Never forgetting the pain of losing her home of Granada in her childhood, Alsayidda was adamant on seeking revenge and turned to doing so by gaining control of the Meditteranean sea. As the sole governor of Tetouan, she "made contact with the Ottoman pirate Barbarossa, assembled a fleet, and launched into privateering in the Mediterranean. She took charge of the western Mediterranean sea and Khayreddin Barbarossa controlled the eastern part. They forged an alliance that seriously hindered the activities of the Spanish and Portuguese. Backed by her Ottoman allies, Sayyida's fleet earned a great amount through booty and ransom money from their battles and raids, which turned Tetouan into a flourishing North African city (Middle East Eye).
"The Spaniards and Portuguese maintained close relations with her, as the responsible naval power in the region, and negotiated with her for the liberation of their prisoners. "Al-Sayyida al-Hurra" is the only title given her in the documents of the Spanish and Portuguese, who even wondered if that was not her name." Though she never ventured out in the seas herself, she was so successful in her ventures that she became known as "the undisputed leader of pirates of the western Mediterranean," (Mernissi).
"the undisputed leader of pirates of the western Mediterranean"
The Sultana of Morocco
Her reputation only grew larger and larger, so much so that she was able to gain the attention of the King of Morocco himself. In 1541, she accepted a proposal of marriage from Sultan Ahmed al-Wattasi, ruler of the Berber Moroccan Wattasid dynasty. Having no intention of foregoing her role or responsibilities as the governess of Tetouan, although she would be accepting the role of Sultana or Queen of Morocco, she insisted that the marriage ceremony be conducted in Tetouan instead of Fez, the capital. The Sultan left Fez and made his way to Tétouan to marry her in what became the only recorded instance of a Moroccan king marrying outside of his capital - a mark of the Sayidda’s power and strength of character, which served to prove that she would not give up her role as governess of her city even for the whole of the kingdom.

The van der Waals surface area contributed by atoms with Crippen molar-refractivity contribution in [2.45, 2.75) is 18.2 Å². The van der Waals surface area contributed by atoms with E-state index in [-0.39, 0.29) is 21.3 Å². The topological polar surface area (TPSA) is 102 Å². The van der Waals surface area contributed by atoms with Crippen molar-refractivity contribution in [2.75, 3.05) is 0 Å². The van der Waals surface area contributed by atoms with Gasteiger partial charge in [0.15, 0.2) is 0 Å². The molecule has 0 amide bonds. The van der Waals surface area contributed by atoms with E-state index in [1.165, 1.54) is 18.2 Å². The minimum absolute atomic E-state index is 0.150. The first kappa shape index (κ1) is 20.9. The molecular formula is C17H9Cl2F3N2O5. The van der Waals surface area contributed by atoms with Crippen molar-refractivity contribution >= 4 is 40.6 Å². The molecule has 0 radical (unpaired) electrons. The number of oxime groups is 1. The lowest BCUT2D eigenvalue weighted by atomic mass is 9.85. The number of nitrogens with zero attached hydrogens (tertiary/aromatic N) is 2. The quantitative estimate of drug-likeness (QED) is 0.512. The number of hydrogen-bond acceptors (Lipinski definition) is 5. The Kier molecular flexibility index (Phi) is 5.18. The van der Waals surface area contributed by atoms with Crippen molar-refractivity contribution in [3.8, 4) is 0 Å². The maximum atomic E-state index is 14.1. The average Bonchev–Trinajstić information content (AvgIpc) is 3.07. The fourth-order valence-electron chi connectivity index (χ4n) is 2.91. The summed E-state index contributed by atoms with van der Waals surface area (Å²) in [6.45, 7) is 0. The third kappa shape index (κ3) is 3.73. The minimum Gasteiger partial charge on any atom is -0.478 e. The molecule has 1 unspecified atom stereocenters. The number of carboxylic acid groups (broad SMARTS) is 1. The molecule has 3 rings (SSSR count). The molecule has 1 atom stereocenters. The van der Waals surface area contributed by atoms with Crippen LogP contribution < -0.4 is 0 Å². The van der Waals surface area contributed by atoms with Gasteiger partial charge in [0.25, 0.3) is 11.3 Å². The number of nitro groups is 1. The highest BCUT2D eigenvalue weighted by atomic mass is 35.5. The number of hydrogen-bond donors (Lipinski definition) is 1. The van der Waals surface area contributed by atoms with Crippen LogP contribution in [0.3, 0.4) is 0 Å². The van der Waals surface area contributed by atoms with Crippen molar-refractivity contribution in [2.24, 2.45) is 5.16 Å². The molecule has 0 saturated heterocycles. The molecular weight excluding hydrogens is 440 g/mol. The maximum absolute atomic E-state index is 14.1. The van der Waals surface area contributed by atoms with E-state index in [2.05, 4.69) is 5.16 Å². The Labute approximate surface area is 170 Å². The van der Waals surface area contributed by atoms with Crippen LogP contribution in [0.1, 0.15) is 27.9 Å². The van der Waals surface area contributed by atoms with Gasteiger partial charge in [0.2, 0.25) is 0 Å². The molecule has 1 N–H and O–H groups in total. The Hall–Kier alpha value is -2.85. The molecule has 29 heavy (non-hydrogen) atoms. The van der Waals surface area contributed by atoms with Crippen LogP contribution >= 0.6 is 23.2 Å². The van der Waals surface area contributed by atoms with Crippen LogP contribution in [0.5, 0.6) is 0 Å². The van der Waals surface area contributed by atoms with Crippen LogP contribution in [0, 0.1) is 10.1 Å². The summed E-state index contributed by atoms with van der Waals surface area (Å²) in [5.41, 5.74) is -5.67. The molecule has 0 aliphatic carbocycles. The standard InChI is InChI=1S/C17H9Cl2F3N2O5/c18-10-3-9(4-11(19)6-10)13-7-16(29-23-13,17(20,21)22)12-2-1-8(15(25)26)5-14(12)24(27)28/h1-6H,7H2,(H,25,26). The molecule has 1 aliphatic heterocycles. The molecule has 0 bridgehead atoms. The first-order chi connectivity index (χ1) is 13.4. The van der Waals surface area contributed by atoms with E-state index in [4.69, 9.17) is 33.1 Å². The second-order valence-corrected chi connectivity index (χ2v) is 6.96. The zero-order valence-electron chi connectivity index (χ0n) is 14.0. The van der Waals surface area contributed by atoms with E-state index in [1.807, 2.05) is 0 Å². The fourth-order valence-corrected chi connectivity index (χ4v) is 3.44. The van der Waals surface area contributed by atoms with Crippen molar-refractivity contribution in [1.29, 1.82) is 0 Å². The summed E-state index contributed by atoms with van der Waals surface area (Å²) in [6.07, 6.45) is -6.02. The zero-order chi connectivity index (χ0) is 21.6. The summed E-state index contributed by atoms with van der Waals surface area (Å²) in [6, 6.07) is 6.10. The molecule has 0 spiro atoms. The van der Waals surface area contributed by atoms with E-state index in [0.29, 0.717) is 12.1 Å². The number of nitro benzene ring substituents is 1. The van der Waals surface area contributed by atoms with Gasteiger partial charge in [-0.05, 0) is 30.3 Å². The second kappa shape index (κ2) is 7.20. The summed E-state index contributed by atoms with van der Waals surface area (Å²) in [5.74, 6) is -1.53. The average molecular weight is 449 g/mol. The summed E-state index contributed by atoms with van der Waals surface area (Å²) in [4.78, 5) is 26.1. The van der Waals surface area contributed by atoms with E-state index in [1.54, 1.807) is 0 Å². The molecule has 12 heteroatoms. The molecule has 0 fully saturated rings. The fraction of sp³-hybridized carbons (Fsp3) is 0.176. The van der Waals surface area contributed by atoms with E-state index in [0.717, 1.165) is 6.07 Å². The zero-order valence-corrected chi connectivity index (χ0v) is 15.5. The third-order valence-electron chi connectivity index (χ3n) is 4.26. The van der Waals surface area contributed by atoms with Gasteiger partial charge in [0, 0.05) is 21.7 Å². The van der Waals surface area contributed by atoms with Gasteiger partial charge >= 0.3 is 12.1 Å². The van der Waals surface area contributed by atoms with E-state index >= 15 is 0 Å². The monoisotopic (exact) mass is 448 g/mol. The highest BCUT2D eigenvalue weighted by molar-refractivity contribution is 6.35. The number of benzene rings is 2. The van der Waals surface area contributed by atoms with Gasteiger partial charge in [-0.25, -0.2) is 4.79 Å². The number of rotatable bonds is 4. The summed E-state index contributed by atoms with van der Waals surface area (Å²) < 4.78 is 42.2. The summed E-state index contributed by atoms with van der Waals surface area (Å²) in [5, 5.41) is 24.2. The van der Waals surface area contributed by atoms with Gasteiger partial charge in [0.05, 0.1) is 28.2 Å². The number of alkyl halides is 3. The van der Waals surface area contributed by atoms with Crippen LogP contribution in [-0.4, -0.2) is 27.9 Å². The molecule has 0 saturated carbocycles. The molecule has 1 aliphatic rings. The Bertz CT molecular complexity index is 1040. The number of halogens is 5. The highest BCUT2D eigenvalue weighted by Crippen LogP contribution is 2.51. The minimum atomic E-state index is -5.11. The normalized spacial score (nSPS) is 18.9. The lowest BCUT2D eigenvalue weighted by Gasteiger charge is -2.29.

Growing tired of her "spats" with the authorities in Portugal, the Portuguese governor in Ceuta cut off commercial ties with Tétouan, causing local merchants to criticise AlSayidda's "temper" and "pride," foreseeing it as "bad for business." Around the same time, her son-in-law Moulay Ahmed al-Hassan al-Mandari (Abu Hassan’s grandson), allied himself with the rival tribe of the Wattasids, the Saadis. In 1542, he arrived in Tétouan with a small army and overthrew his mother-in-law. She spent the remaining 20 years of her life in the city that once again took her in as a refugee. The deposed Sultana died in Chefchouan on the 14th of July, 1561.
She was the last Islamic woman ruler to hold the title “Al-Hurra” (Aramcoworld).
The Forgotten Queens of Islam by Fatima Mernissi
Daoud, Mohammed (1993). History of Tétouan (تاريخ تطوان) (PDF) (in Arabic)